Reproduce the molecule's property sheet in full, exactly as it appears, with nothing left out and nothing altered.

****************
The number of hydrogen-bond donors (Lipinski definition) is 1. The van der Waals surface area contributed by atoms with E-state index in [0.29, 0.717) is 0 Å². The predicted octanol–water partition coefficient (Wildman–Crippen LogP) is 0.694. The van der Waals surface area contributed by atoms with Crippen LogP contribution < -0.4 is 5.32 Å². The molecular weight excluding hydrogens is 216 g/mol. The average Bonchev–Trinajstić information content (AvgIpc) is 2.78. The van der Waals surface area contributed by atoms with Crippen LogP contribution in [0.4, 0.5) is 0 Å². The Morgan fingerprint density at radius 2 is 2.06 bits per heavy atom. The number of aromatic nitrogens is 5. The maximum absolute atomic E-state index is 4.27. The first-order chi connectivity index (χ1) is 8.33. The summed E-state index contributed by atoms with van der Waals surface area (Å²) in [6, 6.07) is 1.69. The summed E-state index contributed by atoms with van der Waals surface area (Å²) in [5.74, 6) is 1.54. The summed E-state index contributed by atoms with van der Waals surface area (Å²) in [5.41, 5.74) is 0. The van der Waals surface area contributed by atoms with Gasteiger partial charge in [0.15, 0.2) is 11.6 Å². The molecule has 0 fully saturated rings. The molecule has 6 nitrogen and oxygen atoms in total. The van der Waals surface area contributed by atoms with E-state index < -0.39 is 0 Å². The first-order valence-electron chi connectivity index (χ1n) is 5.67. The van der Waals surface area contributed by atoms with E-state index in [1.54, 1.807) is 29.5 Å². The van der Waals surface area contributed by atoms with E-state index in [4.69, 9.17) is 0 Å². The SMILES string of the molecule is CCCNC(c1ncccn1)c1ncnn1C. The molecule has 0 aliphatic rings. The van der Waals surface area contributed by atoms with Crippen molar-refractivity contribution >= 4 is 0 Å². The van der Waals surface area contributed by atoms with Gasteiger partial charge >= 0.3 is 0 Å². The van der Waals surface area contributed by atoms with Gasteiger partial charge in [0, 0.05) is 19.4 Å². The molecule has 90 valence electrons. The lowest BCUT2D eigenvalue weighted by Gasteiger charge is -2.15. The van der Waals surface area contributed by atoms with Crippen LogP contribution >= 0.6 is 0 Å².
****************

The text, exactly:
The number of hydrogen-bond donors (Lipinski definition) is 1. The van der Waals surface area contributed by atoms with E-state index in [0.29, 0.717) is 0 Å². The predicted octanol–water partition coefficient (Wildman–Crippen LogP) is 0.694. The van der Waals surface area contributed by atoms with Crippen LogP contribution < -0.4 is 5.32 Å². The molecular weight excluding hydrogens is 216 g/mol. The average Bonchev–Trinajstić information content (AvgIpc) is 2.78. The van der Waals surface area contributed by atoms with Crippen LogP contribution in [0.4, 0.5) is 0 Å². The Morgan fingerprint density at radius 2 is 2.06 bits per heavy atom. The number of aromatic nitrogens is 5. The maximum absolute atomic E-state index is 4.27. The first-order chi connectivity index (χ1) is 8.33. The summed E-state index contributed by atoms with van der Waals surface area (Å²) in [6, 6.07) is 1.69. The summed E-state index contributed by atoms with van der Waals surface area (Å²) in [5.74, 6) is 1.54. The summed E-state index contributed by atoms with van der Waals surface area (Å²) in [5.41, 5.74) is 0. The van der Waals surface area contributed by atoms with Gasteiger partial charge in [0.15, 0.2) is 11.6 Å². The molecule has 0 fully saturated rings. The molecule has 6 nitrogen and oxygen atoms in total. The van der Waals surface area contributed by atoms with E-state index < -0.39 is 0 Å². The first-order valence-electron chi connectivity index (χ1n) is 5.67. The van der Waals surface area contributed by atoms with E-state index in [1.54, 1.807) is 29.5 Å². The van der Waals surface area contributed by atoms with E-state index in [4.69, 9.17) is 0 Å². The SMILES string of the molecule is CCCNC(c1ncccn1)c1ncnn1C. The molecule has 0 aliphatic rings. The van der Waals surface area contributed by atoms with Crippen molar-refractivity contribution >= 4 is 0 Å². The van der Waals surface area contributed by atoms with Gasteiger partial charge >= 0.3 is 0 Å². The van der Waals surface area contributed by atoms with Gasteiger partial charge in [0, 0.05) is 19.4 Å². The molecule has 90 valence electrons. The lowest BCUT2D eigenvalue weighted by Gasteiger charge is -2.15. The van der Waals surface area contributed by atoms with Crippen LogP contribution >= 0.6 is 0 Å².